An annotated bibliography is a list of citations for various books, articles, and other sources on a topic. The annotated bibliography looks like a Reference page but includes an annotation after each source cited. An annotation is a short summary and/or critical evaluation of a source. Annotated bibliographies can be part of a larger research project, or can be a stand-alone report in itself.
Types of Annotations
A summary annotation describes the source by answering the following questions: who wrote the document, what the document discusses, when and where was the document written, why was the document produced, and how was it provided to the public. The focus is on description.
An evaluative annotation includes a summary as listed above but also critically assesses the work for accuracy, relevance, and quality. Evaluative annotations can help you learn about your topic, develop a thesis statement, decide if a specific source will be useful for your assignment, and determine if there is enough valid information available to complete your project. The focus is on description and evaluation.
What is an Annotated Bibliography?
What is a bibliography? Often called a “works cited list” or “reference list,” it’s a list, usually found at the end of your project, that displays all of the sources that you used in your research project. In this list, you may have websites, books, newspapers, magazines, or other types of sources that were used.
Each listed source, also called a “citation,” shares information about the author, title, publishing year, and other items. Citations are provided so that others can find the sources themselves.
An annotated bibliography is a list of citations to books, articles, and documents where each citation is followed by a brief (usually about 100 to 150 words) descriptive and evaluative paragraph, the annotation.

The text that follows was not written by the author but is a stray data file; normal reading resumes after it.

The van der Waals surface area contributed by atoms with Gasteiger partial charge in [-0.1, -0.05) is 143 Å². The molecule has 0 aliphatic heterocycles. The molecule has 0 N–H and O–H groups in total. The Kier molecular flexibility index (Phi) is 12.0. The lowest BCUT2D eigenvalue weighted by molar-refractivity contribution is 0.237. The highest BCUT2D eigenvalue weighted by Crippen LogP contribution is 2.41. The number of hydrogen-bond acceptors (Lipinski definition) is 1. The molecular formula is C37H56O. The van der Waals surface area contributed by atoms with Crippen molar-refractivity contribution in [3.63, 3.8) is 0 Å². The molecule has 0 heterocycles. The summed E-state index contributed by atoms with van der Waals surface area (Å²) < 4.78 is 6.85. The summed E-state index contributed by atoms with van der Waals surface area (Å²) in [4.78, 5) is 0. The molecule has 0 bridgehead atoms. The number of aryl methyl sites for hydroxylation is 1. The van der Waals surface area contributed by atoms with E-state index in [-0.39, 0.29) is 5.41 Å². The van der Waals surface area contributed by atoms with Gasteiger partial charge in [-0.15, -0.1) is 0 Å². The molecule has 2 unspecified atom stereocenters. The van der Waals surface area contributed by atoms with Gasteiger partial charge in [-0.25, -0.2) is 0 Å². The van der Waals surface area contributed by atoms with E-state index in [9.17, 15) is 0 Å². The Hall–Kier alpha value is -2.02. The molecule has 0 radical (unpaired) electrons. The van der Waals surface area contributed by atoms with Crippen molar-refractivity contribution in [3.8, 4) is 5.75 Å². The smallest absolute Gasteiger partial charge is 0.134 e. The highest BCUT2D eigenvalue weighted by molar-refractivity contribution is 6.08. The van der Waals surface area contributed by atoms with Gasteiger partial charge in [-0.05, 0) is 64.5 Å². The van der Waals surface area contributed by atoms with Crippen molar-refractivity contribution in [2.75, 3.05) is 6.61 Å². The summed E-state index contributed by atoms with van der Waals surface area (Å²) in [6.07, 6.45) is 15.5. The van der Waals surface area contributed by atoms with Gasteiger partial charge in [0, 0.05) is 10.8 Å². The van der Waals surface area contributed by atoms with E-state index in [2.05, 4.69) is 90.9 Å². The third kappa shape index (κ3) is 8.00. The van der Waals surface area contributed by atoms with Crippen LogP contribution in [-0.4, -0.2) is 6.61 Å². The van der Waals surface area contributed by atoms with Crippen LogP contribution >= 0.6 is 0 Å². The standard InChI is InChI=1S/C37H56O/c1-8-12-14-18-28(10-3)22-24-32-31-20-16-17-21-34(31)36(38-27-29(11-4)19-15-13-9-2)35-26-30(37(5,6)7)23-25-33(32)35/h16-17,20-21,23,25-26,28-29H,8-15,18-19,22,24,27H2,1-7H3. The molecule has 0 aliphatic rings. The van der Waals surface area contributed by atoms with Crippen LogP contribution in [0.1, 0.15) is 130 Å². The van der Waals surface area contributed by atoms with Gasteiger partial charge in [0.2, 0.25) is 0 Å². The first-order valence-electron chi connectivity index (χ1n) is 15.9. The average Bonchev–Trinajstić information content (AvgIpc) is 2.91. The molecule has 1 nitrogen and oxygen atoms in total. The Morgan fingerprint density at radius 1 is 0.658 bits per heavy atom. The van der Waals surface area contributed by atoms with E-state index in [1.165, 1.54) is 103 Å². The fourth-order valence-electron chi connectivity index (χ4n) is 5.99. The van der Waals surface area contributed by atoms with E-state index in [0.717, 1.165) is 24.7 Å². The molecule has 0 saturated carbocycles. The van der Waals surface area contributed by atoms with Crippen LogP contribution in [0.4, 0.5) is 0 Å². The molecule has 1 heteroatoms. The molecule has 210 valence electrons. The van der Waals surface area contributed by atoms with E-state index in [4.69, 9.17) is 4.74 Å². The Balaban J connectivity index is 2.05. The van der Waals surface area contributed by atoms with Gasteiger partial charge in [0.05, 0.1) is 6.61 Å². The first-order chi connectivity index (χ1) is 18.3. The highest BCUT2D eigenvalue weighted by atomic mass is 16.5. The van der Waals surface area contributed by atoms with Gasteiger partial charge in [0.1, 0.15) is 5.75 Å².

Why Have One?
Sometimes instructors want you to include an “annotated bibliography.” An annotated bibliography includes three items for each source:
- the citation
- a short summary of the source
- your personal thoughts and insights from the source
The purpose of the annotation is to inform the reader of the relevance, accuracy, location, and quality of the sources cited. Please check with your teacher or professor first to see if an annotated bibliography/works cited page is needed for your paper.
- Create the citation in MLA, APA, or another style that your teacher instructs you to cite in. Your teacher will tell you which style you should use.
- Write a few sentences summarizing the source. What was it about? What was the main point of it?
Your Personal Thoughts and Insights
- Was the source helpful for your particular assignment?
- How did it help answer your research question(s)?
- How was this source different than the other sources used?
- Did the source change your thinking on the research topic?
- How did the source affect you?
- Citations are listed in alphabetical order
- Format your paper according to the MLA or APA guidelines (include the link to the MLA and APA guideline pages)
Example (in MLA):
Example (in APA):
Did you know that you can create annotated bibliographies using EasyBib citation tools? Go to any citation form and simply click the “Add Annotation” button at the bottom. A space will open up that allows you to add your own annotation for the citation.